The reduced prosthetic flexibility of one-piece zirconia implants may pose a problem if:
- the patient’s prosthetic requirements mean that the implant needs to be re-used in a different type of reconstruction in future
- the abutment has to be reshaped and ground without damaging the chances of osseointegration. The speakers mentioned that they do grind zirconia abutments for minor adjustments and do not encounter any problems
- the restoration has to be cemented in a highly scalloped area because it could be hard to remove the cement completely
The wider uptake of zirconia implants may be hindered because of its reduced portfolio. There are no narrow zirconia implants available or solutions for tilted implants or zygomatic implants etc. Further, zirconia implants are classed as a premium product because of the high cost associated with them.
“The wider uptake of zirconia implants may be hindered because of its reduced portfolio”
When it comes to two-piece zirconia implants, the restoration cannot be completely metal-free. For mechanical reasons, titanium is used in the abutment base and the screw. It is unclear whether the interface between these two materials will pose a problem, as medium-term clinical data on this matter is still lacking. Further technical progress will allow us to overcome the current limitations of the material.
There is also currently no clinical data on the prevalence of peri-implantitis in zirconia implants. It seems that this would be related more to surface topography and implant design than material, but data to corroborate this theory is lacking.
“There is also currently no clinical data on the prevalence of peri-implantitis in zirconia implants”
Zirconia implants are mainly used as single-tooth or short-term fixed partial dentures (FPDs). These types of cases represent around 80% of cases treated in the average private European office, but there are some clinicians trying to ‘push the envelope’ who perform completely metal-free full-arch reconstructions.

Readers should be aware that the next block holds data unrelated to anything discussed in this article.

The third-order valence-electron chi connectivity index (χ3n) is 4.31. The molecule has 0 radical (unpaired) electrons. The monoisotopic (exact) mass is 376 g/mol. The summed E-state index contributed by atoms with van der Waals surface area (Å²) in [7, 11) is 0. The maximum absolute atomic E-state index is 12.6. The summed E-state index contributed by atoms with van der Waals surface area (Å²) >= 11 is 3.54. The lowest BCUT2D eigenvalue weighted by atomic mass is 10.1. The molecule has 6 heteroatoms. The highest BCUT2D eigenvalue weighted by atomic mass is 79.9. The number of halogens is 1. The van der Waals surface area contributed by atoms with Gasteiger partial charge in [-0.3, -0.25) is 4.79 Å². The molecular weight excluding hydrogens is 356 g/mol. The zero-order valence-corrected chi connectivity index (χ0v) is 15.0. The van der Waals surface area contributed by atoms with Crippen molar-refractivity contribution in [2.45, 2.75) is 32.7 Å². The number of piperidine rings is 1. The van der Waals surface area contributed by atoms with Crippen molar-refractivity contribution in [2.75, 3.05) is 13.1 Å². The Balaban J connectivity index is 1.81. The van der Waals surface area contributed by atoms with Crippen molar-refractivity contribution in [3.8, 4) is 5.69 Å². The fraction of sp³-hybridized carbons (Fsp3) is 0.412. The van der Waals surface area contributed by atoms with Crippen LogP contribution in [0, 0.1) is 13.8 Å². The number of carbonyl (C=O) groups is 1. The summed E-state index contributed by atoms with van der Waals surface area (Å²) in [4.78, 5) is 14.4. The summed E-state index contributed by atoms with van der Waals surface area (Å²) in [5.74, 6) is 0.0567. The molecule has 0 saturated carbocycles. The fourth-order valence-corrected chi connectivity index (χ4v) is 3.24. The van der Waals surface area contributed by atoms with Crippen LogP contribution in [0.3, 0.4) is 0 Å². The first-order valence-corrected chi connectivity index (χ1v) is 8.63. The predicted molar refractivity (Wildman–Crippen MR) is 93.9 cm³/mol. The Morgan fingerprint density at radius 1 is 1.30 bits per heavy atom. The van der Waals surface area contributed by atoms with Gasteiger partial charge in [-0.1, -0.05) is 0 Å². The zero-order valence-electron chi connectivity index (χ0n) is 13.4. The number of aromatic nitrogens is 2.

The risk of fractures is a concern for zirconia implants because of the innate brittleness of ceramics. A clinical study on 170 one-piece zirconia implants (Gahlert et al. 2012) reported a fracture-rate of 10% in 3.25mm diameter implants at a mean follow-up of around three years. It is recommended that zirconia implants have a diameter of no less than 4mm in order to reduce the risk of fracture by overloading. Other related issues which clinicians should be mindful of while using zirconia implants are:
- avoid over-torqueing during implant insertion
- be careful in patients with bruxism
- avoid cantilevers, because zirconia is not as flexible as titanium
“The risk of fractures is a concern for zirconia implants because of the innate brittleness of ceramics”
The aging of zirconia because of low-temperature degradation does not represent a clinically relevant problem. More time is needed, however, to answer this question definitively.
- no difference in osseointegration: evidence type IV (pre-clinical studies)
- no difference in soft tissue integration: evidence type IV (pre-clinical studies)
- no differences in clinical performance (survival rates and marginal bone stability): evidence type I-II (RCTs), provided that the implant diameters were at least 4 mm